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cited in Tennant 1996) highlights, there is a need to take account of differences in cognitive and communication styles that are culturally-based. Here we need to attend to different models of selfhood - and the extent to which these may differ from the 'western' assumptions that underpin the Kolb and Fry model.
The idea of stages or steps does not sit well with the reality of thinking. There is a problem here - that of sequence. As Dewey (1933) has said in relation to reflection a number of processes can occur at once, stages can be jumped. This way of presenting things is rather too neat and is simplistic - see reflection.
Empirical support for the model is weak (Jarvis 1987; Tennant 1997). The initial research base was small, and there have only been a limited number of studies that have sought to test or explore the model (such as Jarvis 1987). Furthermore, the learning style inventory 'has no capacity to measure the degree of integration of learning styles' (Tennant 1997: 92).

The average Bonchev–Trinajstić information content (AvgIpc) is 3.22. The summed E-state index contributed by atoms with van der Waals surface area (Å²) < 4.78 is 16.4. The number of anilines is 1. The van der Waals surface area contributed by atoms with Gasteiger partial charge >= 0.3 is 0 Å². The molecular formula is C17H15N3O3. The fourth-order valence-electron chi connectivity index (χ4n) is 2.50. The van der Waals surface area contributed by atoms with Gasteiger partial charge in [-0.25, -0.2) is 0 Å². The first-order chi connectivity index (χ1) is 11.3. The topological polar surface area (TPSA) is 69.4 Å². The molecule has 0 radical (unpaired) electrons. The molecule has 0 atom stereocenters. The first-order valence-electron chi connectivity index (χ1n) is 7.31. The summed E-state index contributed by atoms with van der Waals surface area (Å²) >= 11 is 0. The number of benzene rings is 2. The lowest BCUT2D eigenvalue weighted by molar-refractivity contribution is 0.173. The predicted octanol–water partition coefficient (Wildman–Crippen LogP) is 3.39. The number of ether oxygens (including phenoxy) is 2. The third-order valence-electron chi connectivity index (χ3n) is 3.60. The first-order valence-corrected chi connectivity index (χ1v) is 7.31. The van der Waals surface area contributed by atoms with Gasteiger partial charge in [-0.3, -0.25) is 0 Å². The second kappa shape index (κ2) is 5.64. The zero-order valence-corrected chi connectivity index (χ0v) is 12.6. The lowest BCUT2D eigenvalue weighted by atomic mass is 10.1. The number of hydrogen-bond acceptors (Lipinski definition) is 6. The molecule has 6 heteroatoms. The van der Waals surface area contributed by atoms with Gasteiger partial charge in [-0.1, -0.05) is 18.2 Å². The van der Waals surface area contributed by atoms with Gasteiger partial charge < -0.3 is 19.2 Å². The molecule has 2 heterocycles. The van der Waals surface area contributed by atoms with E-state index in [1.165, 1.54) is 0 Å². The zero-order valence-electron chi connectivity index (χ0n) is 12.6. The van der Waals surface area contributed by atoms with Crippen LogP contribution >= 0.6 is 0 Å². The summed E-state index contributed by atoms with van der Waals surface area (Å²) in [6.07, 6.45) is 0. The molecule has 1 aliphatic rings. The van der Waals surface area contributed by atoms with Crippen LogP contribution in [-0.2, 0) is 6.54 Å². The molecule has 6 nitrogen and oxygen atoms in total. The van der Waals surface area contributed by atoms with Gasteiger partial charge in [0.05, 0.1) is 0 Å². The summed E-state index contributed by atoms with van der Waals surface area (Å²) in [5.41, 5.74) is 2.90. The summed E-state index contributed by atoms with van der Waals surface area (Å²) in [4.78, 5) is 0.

The relationship of learning processes to knowledge is problematic. As Jarvis (1987) again points out, David Kolb is able to show that learning and knowledge are intimately related. However, two problems arise here. David Kolb doesn't really explore the nature of knowledge in any depth. In chapter five of Experiential Learning he discusses the structure of knowledge from what is basically a social psychology perspective. He doesn't really connect with the rich and varied debates about the nature of knowledge that raged over the centuries within philosophy and social theory. This means that I do not think he really grasps different ways of knowing. For example, Kolb focuses on processes in the individual mind, rather than seeing learning as situated. Second, for David Kolb, learning is concerned with the production of knowledge. 'Knowledge results from the combination of grasping experience and transforming it' (Kolb 1984: 41). Here we might contrast this position with Paulo Freire. His focus is upon informed, committed action (praxis).
Given these problems we have to take some care approaching David Kolb's vision of experiential learning. However, as Tennant (1997: 92) points out, 'the model provides an excellent framework for planning teaching and learning activities and it can be usefully employed as a guide for understanding learning difficulties, vocational counselling, academic advising and so on'.